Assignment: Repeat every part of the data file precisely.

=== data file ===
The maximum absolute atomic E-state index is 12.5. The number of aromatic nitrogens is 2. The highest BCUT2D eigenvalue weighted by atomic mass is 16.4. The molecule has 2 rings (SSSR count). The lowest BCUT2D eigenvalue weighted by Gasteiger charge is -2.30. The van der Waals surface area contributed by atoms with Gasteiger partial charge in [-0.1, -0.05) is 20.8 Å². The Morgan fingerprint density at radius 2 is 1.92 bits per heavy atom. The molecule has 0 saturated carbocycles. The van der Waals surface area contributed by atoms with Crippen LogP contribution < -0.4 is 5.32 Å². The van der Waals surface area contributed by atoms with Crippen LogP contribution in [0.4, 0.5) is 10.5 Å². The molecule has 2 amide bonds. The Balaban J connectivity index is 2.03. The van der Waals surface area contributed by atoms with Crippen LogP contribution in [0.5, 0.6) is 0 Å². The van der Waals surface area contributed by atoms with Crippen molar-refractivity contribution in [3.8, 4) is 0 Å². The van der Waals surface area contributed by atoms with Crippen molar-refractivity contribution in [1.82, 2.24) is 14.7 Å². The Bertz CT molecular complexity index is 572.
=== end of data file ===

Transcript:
The maximum absolute atomic E-state index is 12.5. The number of aromatic nitrogens is 2. The highest BCUT2D eigenvalue weighted by atomic mass is 16.4. The molecule has 2 rings (SSSR count). The lowest BCUT2D eigenvalue weighted by Gasteiger charge is -2.30. The van der Waals surface area contributed by atoms with Gasteiger partial charge in [-0.1, -0.05) is 20.8 Å². The Morgan fingerprint density at radius 2 is 1.92 bits per heavy atom. The molecule has 0 saturated carbocycles. The van der Waals surface area contributed by atoms with Crippen LogP contribution < -0.4 is 5.32 Å². The van der Waals surface area contributed by atoms with Crippen LogP contribution in [0.4, 0.5) is 10.5 Å². The molecule has 2 amide bonds. The Balaban J connectivity index is 2.03. The van der Waals surface area contributed by atoms with Crippen LogP contribution in [0.5, 0.6) is 0 Å². The van der Waals surface area contributed by atoms with Crippen molar-refractivity contribution in [3.8, 4) is 0 Å². The van der Waals surface area contributed by atoms with Crippen molar-refractivity contribution in [1.82, 2.24) is 14.7 Å². The Bertz CT molecular complexity index is 572.